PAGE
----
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Old 16-01-2012, 23:07   #12
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Re: Charge Controlling for Wind and Solar

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I am not sure what you mean by "the battery could absorb more". If the solar panels cannot output enough current for the batteries to maintain 14.4V the voltage will drop. When that happens the wind generator will start supplying current again (if this is where the regulation points are set).
Ok, I worried about the same issue; what happened if two regulators are connected to the same battery bank, won't they conflict?

I am not sure wht you mean when you say "If the solar panels cannot output enough current for the batteries to maintain 14.4V the voltage will drop". Why would that be? I thought a MPPT charge controller connected to a solar array providing (for example) 0.5A at 15V would maintain the battery voltage at 14.4V. My wind turbine regulator connected to the same battery would sense a "full" battery and dump any charge it might have, rather than combine it and increase the bulk charge to the battery.

Is that the case or will the two regulators add their charge together?

The issue has my concern because I'm about to sink serious $$$'s into solar panels to supplement my wind generators output. I can't see, from my probably limited understanding, how the two regulators will play nice... especially if my turbine regulator is capable of sensing another charge source and dumps its charge automatically.

Having said that, I email led Plasatronics with this concern. They said it was "a non-issue" but didn't clarify any further. Any light anyone could shed on this would help...

Cheers.
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Old 17-01-2012, 04:46   #13
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Re: Charge Controlling for Wind and Solar

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Originally Posted by Zakimimula View Post

I am not sure wht you mean when you say "If the solar panels cannot output enough current for the batteries to maintain 14.4V the voltage will drop". Why would that be? I thought a MPPT charge controller connected to a solar array providing (for example) 0.5A at 15V would maintain the battery voltage at 14.4V.
Battery voltage is determined by the battery. A MPPT regulator connected to a solar aray producing 0.5A @ 15v could be expected to produce around 0.5 to 0.6A at the battery end. The voltage will depend on the battery. 0.6A might for example give a battery voltage of 14v for a small fully charged battery, but only 12.4v for a flatish medium sized battery.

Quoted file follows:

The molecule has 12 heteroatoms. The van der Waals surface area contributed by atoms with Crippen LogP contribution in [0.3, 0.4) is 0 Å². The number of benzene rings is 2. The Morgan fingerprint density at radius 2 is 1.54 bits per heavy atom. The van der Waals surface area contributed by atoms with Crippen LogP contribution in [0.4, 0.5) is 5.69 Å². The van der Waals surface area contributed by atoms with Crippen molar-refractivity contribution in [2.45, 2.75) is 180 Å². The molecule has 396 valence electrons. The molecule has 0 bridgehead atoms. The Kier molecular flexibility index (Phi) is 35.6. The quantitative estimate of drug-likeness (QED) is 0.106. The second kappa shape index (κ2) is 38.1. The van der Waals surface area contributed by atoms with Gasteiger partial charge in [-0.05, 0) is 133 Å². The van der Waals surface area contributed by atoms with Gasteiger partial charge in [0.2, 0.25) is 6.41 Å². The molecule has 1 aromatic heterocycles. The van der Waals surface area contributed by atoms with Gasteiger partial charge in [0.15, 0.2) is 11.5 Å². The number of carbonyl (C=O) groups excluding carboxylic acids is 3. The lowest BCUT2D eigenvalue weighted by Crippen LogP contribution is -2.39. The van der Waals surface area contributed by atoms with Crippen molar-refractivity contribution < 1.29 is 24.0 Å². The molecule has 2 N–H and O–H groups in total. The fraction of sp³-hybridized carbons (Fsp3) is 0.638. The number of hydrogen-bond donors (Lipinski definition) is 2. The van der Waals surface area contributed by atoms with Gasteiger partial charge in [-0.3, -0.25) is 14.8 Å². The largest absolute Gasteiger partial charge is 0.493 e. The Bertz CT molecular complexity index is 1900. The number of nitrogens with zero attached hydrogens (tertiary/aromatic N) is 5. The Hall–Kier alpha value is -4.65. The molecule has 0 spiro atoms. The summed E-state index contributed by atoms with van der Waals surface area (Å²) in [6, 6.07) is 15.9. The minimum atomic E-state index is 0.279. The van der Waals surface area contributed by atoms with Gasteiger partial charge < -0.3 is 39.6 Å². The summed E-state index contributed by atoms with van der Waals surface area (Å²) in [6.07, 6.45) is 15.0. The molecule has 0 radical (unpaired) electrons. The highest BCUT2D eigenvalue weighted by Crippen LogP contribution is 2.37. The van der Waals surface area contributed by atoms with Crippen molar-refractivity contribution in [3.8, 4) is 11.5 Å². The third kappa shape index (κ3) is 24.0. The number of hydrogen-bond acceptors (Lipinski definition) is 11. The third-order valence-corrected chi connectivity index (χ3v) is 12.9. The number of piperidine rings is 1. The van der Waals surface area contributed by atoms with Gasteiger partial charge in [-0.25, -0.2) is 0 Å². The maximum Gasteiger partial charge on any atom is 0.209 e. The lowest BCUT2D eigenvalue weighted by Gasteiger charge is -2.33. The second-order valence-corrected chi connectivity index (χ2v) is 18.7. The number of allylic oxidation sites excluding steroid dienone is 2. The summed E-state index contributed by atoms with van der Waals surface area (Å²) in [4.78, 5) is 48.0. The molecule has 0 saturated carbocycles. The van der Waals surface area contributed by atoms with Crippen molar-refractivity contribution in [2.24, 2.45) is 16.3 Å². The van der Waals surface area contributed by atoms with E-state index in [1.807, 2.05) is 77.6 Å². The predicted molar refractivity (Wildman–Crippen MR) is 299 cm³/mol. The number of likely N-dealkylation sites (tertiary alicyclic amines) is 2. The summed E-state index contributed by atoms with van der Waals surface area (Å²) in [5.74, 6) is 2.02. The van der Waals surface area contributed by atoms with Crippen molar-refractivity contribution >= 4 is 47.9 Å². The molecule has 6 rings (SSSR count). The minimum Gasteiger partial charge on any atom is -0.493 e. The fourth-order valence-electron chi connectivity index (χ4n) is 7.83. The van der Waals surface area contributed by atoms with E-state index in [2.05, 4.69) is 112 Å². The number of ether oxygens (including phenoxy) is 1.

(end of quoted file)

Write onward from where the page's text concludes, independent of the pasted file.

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Old 22-01-2012, 03:23   #14
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Thanks for coming back me so quick Nolex77; I'm sorry I haven't got back into Internet service range until now!

I'm a bit confounded by your reply, namely that the battery determines voltage while charging, not the regulator... That was news to me.

Here's how I thought I could experiment with that concept:
Tomorrow I'm going start the motor to charge our house batteries. I plan on having a look at the voltage while charging to see if I can see it "coming up". I'm hoping to see the ambient voltage steadily rise as the battery charges, in which case the battery is determining the voltage, and any other charge regulators on the same battery bank would see the same thing and continue to contribute their charge.

I'll let you know what I see...

Cheers!
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Old 22-01-2012, 04:36   #15
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Re: Charge Controlling for Wind and Solar

The regulator can limit the current from the solar panels and therefore reduce or regulate the battery voltage to a set level, but it cannot increase**the battery voltage. If you put say 0 .5 A into a battery from any source the battery voltage is controlled by the battery, depending on its state of charge ,size etc. *